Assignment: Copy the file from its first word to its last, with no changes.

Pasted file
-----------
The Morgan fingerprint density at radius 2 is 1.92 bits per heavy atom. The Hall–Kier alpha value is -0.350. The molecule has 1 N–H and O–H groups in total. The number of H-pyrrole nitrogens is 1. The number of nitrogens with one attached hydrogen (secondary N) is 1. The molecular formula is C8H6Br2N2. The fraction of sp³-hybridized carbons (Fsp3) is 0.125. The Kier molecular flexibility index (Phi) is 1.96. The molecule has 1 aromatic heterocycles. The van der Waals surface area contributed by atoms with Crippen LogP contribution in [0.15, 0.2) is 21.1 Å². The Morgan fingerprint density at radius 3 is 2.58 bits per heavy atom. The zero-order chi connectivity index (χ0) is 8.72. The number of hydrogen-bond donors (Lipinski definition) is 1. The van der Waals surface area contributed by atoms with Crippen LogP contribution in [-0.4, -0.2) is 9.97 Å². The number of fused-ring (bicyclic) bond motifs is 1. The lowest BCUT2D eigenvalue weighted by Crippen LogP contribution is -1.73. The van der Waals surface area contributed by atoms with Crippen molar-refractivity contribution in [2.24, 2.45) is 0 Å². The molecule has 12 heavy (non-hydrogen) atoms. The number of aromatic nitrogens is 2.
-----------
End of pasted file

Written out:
The Morgan fingerprint density at radius 2 is 1.92 bits per heavy atom. The Hall–Kier alpha value is -0.350. The molecule has 1 N–H and O–H groups in total. The number of H-pyrrole nitrogens is 1. The number of nitrogens with one attached hydrogen (secondary N) is 1. The molecular formula is C8H6Br2N2. The fraction of sp³-hybridized carbons (Fsp3) is 0.125. The Kier molecular flexibility index (Phi) is 1.96. The molecule has 1 aromatic heterocycles. The van der Waals surface area contributed by atoms with Crippen LogP contribution in [0.15, 0.2) is 21.1 Å². The Morgan fingerprint density at radius 3 is 2.58 bits per heavy atom. The zero-order chi connectivity index (χ0) is 8.72. The number of hydrogen-bond donors (Lipinski definition) is 1. The van der Waals surface area contributed by atoms with Crippen LogP contribution in [-0.4, -0.2) is 9.97 Å². The number of fused-ring (bicyclic) bond motifs is 1. The lowest BCUT2D eigenvalue weighted by Crippen LogP contribution is -1.73. The van der Waals surface area contributed by atoms with Crippen molar-refractivity contribution in [2.24, 2.45) is 0 Å². The molecule has 12 heavy (non-hydrogen) atoms. The number of aromatic nitrogens is 2.